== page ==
Finishing the Show with some Style……..

OK, if you have been reading my series of blogs about performing then you realize I am currently talking about the structure of a show and choice of material.  Let’s talk about that all important closing to the show. This is where you collect up all the threads you have thrown out during the show and bind them together into a braided cord in order to have a big finish. Here are a few basic thoughts about the final segment of your show.

 1 Never, ever finish a show with a spectator onstage. It splits the attention of the audience and slows down/clutters the closing of the act. Like the opening of the show, this moment is about YOU, YOU, YOU!

 2 Conventional wisdom (and I tend to agree with it) says that it is a mistake to finish with a trick that causes the audience to have to think too much or leaves them so amazed that they forget to applaud.

 3 It really doesn’t hurt to have a highly visual item at the end of the show. Much of the same rules that I applied to the opening of the show apply to the closing, except now the audience know who you are and what you do–it is nice to wrap it all up in a pretty package to finish your act.

 4 False calls are a bit of a clique these days in a variety act. There is nothing more ‘icky’ than watching a performer begging like a dog and asking the audience, “One more?”  However there is much to be said for packing two tricks together to create a very strong closing to the show. In my formal/full show I almost always close on a combination of the Multiplying Bottles and the Elmsley Newspaper Tear. The bottles is a great closer and supplies lots of fast flash and visual impact and then when it looks like I am all done I go into the Elmsley Tear which really brings the action back into my hands, get’s them looking at my face and displays obvious physical skill. Then as the applause is starting to peak I actually close with the Jumping Stool which kicks up the applause another notch just when you need it.

5 Make sure you know how to take a bow. One of the most important lessons I was ever taught was how to take a really professional bow at the end of the show. There are dozens of great tips you can learn watching quality pros taking their curtain call; even if some of them have become a little to obvious (even to lay audience) such as turning up the house lights to help achieve a standing ovation.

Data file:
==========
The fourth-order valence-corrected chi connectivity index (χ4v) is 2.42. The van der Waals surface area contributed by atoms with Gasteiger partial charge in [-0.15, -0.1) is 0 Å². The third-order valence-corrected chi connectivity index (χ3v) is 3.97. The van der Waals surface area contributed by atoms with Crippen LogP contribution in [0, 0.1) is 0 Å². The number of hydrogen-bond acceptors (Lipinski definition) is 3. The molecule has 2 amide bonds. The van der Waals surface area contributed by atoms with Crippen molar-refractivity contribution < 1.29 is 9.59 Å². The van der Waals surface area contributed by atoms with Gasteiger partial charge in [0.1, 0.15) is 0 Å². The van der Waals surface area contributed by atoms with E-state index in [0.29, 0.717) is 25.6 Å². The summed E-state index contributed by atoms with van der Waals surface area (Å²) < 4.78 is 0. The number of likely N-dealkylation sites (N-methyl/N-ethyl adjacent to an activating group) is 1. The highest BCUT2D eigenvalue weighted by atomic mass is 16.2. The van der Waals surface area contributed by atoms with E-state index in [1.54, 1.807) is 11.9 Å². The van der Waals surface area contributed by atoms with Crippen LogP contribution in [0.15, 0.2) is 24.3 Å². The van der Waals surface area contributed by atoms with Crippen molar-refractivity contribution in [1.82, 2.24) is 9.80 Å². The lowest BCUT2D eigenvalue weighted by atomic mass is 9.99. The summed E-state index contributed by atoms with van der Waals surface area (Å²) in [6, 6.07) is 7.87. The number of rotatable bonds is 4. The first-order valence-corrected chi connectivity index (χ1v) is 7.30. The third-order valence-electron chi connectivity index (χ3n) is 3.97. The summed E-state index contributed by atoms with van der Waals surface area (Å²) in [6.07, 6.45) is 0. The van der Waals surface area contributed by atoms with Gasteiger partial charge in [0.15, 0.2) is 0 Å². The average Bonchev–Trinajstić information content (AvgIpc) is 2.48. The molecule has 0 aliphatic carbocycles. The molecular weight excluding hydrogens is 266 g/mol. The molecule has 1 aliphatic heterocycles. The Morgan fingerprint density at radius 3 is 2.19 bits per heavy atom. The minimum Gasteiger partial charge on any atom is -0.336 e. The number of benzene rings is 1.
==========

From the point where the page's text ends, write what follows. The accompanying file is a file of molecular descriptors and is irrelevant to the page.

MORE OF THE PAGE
6 Please never say anything that includes the words standing ovation to ‘coax‘ the audience into standing. There are some great ways to do this, but…… they have all been done to death over the years. Let’s not be tacky. As an added thought here, PLEASE don’t do the snowstorm trick and tell the audience you did it for a dying boy who had never seen snow. There are about four magicians doing this on the cruise ship circuit and it does more to lower professional bookers/entertainers opinion of magicians than anything else I know.

So in the last couple of postss I have given you my thoughts on shaping your material into a strong show. Here are a few caveats to my observations that should be too obvious to mention, but…….

In all my columns I speak entirely for myself—which is something I am uniquely qualified to do! There are exceptions to everything I have said and there are many roads to Rome. However, before you start breaking ‘rules’ it pays to know what the ‘rules’ are so you’re not just doing it out of ignorance.

Oh, and make it look like you are having fun onstage. Audiences love that, even if it isn’t true!

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~ by Nick Lewin on September 25, 2011.

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